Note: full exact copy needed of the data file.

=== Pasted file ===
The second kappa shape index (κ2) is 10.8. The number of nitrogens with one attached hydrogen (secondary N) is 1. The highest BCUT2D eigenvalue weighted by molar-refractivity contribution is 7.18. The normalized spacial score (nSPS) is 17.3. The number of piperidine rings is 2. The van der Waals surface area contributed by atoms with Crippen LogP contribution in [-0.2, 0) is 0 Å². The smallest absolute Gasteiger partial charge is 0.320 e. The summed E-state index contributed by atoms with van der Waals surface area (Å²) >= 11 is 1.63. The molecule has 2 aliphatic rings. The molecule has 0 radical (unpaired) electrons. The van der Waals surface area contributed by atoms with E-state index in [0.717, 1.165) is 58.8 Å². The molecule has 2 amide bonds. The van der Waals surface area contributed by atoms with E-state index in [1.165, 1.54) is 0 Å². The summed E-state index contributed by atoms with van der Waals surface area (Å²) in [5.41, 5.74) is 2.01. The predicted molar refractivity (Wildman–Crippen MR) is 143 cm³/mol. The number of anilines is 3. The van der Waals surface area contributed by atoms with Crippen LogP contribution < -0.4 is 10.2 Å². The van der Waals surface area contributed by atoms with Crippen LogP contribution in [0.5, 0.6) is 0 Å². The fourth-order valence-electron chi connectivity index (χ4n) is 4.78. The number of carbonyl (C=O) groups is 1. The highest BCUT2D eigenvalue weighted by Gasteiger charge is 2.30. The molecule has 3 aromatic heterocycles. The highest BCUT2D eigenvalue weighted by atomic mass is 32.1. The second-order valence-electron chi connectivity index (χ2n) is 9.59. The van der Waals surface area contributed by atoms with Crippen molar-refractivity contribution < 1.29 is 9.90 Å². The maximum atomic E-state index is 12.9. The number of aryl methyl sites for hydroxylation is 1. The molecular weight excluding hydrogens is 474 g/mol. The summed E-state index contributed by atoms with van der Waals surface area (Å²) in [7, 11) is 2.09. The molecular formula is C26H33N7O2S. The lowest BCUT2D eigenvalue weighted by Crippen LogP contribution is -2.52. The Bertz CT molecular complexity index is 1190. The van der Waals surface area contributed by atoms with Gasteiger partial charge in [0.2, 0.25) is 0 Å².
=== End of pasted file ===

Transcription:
The second kappa shape index (κ2) is 10.8. The number of nitrogens with one attached hydrogen (secondary N) is 1. The highest BCUT2D eigenvalue weighted by molar-refractivity contribution is 7.18. The normalized spacial score (nSPS) is 17.3. The number of piperidine rings is 2. The van der Waals surface area contributed by atoms with Crippen LogP contribution in [-0.2, 0) is 0 Å². The smallest absolute Gasteiger partial charge is 0.320 e. The summed E-state index contributed by atoms with van der Waals surface area (Å²) >= 11 is 1.63. The molecule has 2 aliphatic rings. The molecule has 0 radical (unpaired) electrons. The van der Waals surface area contributed by atoms with E-state index in [0.717, 1.165) is 58.8 Å². The molecule has 2 amide bonds. The van der Waals surface area contributed by atoms with E-state index in [1.165, 1.54) is 0 Å². The summed E-state index contributed by atoms with van der Waals surface area (Å²) in [5.41, 5.74) is 2.01. The predicted molar refractivity (Wildman–Crippen MR) is 143 cm³/mol. The number of anilines is 3. The van der Waals surface area contributed by atoms with Crippen LogP contribution < -0.4 is 10.2 Å². The van der Waals surface area contributed by atoms with Crippen LogP contribution in [0.5, 0.6) is 0 Å². The fourth-order valence-electron chi connectivity index (χ4n) is 4.78. The number of carbonyl (C=O) groups is 1. The highest BCUT2D eigenvalue weighted by Gasteiger charge is 2.30. The molecule has 3 aromatic heterocycles. The highest BCUT2D eigenvalue weighted by atomic mass is 32.1. The second-order valence-electron chi connectivity index (χ2n) is 9.59. The van der Waals surface area contributed by atoms with Crippen molar-refractivity contribution < 1.29 is 9.90 Å². The maximum atomic E-state index is 12.9. The number of aryl methyl sites for hydroxylation is 1. The molecular weight excluding hydrogens is 474 g/mol. The summed E-state index contributed by atoms with van der Waals surface area (Å²) in [7, 11) is 2.09. The molecular formula is C26H33N7O2S. The lowest BCUT2D eigenvalue weighted by Crippen LogP contribution is -2.52. The Bertz CT molecular complexity index is 1190. The van der Waals surface area contributed by atoms with Gasteiger partial charge in [0.2, 0.25) is 0 Å².